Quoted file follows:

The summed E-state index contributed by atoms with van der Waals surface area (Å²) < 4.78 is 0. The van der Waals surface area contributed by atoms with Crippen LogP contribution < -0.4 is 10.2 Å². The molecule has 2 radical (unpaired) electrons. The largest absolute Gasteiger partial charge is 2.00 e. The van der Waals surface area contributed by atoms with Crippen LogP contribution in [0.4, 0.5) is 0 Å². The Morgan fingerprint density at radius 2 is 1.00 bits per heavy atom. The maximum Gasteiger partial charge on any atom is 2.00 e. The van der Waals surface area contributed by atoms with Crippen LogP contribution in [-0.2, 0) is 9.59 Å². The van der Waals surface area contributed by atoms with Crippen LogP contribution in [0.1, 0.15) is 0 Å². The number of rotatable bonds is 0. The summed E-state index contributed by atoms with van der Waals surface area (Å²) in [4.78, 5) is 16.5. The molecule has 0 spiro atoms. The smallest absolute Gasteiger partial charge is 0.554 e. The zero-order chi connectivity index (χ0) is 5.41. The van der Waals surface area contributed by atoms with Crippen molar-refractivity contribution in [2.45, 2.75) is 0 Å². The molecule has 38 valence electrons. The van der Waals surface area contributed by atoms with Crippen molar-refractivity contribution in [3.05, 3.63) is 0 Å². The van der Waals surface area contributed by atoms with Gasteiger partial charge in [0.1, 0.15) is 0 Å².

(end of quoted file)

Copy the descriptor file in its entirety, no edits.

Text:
The summed E-state index contributed by atoms with van der Waals surface area (Å²) < 4.78 is 0. The van der Waals surface area contributed by atoms with Crippen LogP contribution < -0.4 is 10.2 Å². The molecule has 2 radical (unpaired) electrons. The largest absolute Gasteiger partial charge is 2.00 e. The van der Waals surface area contributed by atoms with Crippen LogP contribution in [0.4, 0.5) is 0 Å². The Morgan fingerprint density at radius 2 is 1.00 bits per heavy atom. The maximum Gasteiger partial charge on any atom is 2.00 e. The van der Waals surface area contributed by atoms with Crippen LogP contribution in [-0.2, 0) is 9.59 Å². The van der Waals surface area contributed by atoms with Crippen LogP contribution in [0.1, 0.15) is 0 Å². The number of rotatable bonds is 0. The summed E-state index contributed by atoms with van der Waals surface area (Å²) in [4.78, 5) is 16.5. The molecule has 0 spiro atoms. The smallest absolute Gasteiger partial charge is 0.554 e. The zero-order chi connectivity index (χ0) is 5.41. The van der Waals surface area contributed by atoms with Crippen molar-refractivity contribution in [2.45, 2.75) is 0 Å². The molecule has 38 valence electrons. The van der Waals surface area contributed by atoms with Crippen molar-refractivity contribution in [3.05, 3.63) is 0 Å². The van der Waals surface area contributed by atoms with Gasteiger partial charge in [0.1, 0.15) is 0 Å².